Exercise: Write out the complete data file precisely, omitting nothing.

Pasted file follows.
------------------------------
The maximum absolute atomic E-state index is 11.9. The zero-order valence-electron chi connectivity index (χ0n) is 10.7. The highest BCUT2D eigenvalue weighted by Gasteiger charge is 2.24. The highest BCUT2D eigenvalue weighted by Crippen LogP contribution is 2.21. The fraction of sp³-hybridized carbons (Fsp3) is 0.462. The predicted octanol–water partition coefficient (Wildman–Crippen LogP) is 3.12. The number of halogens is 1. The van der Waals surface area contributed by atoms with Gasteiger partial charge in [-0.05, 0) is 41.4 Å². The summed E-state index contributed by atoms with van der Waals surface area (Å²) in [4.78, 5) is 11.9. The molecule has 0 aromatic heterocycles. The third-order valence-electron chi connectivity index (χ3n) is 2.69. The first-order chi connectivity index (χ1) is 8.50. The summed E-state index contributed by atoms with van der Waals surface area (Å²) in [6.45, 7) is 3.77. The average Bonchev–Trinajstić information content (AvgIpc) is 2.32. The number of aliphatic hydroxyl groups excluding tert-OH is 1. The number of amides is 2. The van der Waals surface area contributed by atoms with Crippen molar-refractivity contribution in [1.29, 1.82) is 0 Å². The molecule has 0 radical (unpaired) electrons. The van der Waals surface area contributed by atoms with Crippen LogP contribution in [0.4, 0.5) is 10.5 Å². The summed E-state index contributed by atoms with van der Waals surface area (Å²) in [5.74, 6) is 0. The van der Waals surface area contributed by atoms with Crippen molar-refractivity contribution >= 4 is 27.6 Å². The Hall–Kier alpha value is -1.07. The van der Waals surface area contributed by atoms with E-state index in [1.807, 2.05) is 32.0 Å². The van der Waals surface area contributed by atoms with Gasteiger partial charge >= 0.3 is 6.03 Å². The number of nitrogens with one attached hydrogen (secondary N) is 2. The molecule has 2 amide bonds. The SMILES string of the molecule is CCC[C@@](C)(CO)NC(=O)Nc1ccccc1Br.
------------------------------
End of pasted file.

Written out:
The maximum absolute atomic E-state index is 11.9. The zero-order valence-electron chi connectivity index (χ0n) is 10.7. The highest BCUT2D eigenvalue weighted by Gasteiger charge is 2.24. The highest BCUT2D eigenvalue weighted by Crippen LogP contribution is 2.21. The fraction of sp³-hybridized carbons (Fsp3) is 0.462. The predicted octanol–water partition coefficient (Wildman–Crippen LogP) is 3.12. The number of halogens is 1. The van der Waals surface area contributed by atoms with Gasteiger partial charge in [-0.05, 0) is 41.4 Å². The summed E-state index contributed by atoms with van der Waals surface area (Å²) in [4.78, 5) is 11.9. The molecule has 0 aromatic heterocycles. The third-order valence-electron chi connectivity index (χ3n) is 2.69. The first-order chi connectivity index (χ1) is 8.50. The summed E-state index contributed by atoms with van der Waals surface area (Å²) in [6.45, 7) is 3.77. The average Bonchev–Trinajstić information content (AvgIpc) is 2.32. The number of aliphatic hydroxyl groups excluding tert-OH is 1. The number of amides is 2. The van der Waals surface area contributed by atoms with Crippen molar-refractivity contribution in [1.29, 1.82) is 0 Å². The molecule has 0 radical (unpaired) electrons. The van der Waals surface area contributed by atoms with Crippen LogP contribution in [0.4, 0.5) is 10.5 Å². The summed E-state index contributed by atoms with van der Waals surface area (Å²) in [5.74, 6) is 0. The van der Waals surface area contributed by atoms with Crippen molar-refractivity contribution >= 4 is 27.6 Å². The Hall–Kier alpha value is -1.07. The van der Waals surface area contributed by atoms with E-state index in [1.807, 2.05) is 32.0 Å². The van der Waals surface area contributed by atoms with Gasteiger partial charge >= 0.3 is 6.03 Å². The number of nitrogens with one attached hydrogen (secondary N) is 2. The molecule has 2 amide bonds. The SMILES string of the molecule is CCC[C@@](C)(CO)NC(=O)Nc1ccccc1Br.